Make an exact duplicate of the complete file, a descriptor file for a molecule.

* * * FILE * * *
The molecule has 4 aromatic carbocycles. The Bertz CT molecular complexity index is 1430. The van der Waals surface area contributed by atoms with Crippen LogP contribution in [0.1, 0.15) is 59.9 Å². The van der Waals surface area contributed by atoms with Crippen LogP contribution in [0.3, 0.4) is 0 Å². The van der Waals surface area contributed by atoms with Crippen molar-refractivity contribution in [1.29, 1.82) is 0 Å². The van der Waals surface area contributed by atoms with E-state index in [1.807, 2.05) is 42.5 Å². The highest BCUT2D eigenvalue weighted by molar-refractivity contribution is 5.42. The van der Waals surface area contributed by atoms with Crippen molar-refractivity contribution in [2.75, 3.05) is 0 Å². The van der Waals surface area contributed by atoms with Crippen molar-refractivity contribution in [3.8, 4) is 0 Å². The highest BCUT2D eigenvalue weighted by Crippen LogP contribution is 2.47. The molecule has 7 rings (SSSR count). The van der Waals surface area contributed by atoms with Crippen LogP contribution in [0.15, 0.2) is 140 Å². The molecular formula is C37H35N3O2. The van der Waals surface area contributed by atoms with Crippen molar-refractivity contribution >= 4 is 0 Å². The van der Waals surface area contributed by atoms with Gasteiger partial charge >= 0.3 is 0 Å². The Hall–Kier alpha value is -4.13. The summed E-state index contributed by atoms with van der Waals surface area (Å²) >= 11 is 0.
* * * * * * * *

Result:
The molecule has 4 aromatic carbocycles. The Bertz CT molecular complexity index is 1430. The van der Waals surface area contributed by atoms with Crippen LogP contribution in [0.1, 0.15) is 59.9 Å². The van der Waals surface area contributed by atoms with Crippen LogP contribution in [0.3, 0.4) is 0 Å². The van der Waals surface area contributed by atoms with Crippen molar-refractivity contribution in [1.29, 1.82) is 0 Å². The van der Waals surface area contributed by atoms with E-state index in [1.807, 2.05) is 42.5 Å². The highest BCUT2D eigenvalue weighted by molar-refractivity contribution is 5.42. The van der Waals surface area contributed by atoms with Crippen molar-refractivity contribution in [2.75, 3.05) is 0 Å². The van der Waals surface area contributed by atoms with Crippen molar-refractivity contribution in [3.8, 4) is 0 Å². The highest BCUT2D eigenvalue weighted by Crippen LogP contribution is 2.47. The molecule has 7 rings (SSSR count). The van der Waals surface area contributed by atoms with Crippen LogP contribution in [0.15, 0.2) is 140 Å². The molecular formula is C37H35N3O2. The van der Waals surface area contributed by atoms with Crippen molar-refractivity contribution >= 4 is 0 Å². The van der Waals surface area contributed by atoms with Gasteiger partial charge >= 0.3 is 0 Å². The Hall–Kier alpha value is -4.13. The summed E-state index contributed by atoms with van der Waals surface area (Å²) >= 11 is 0.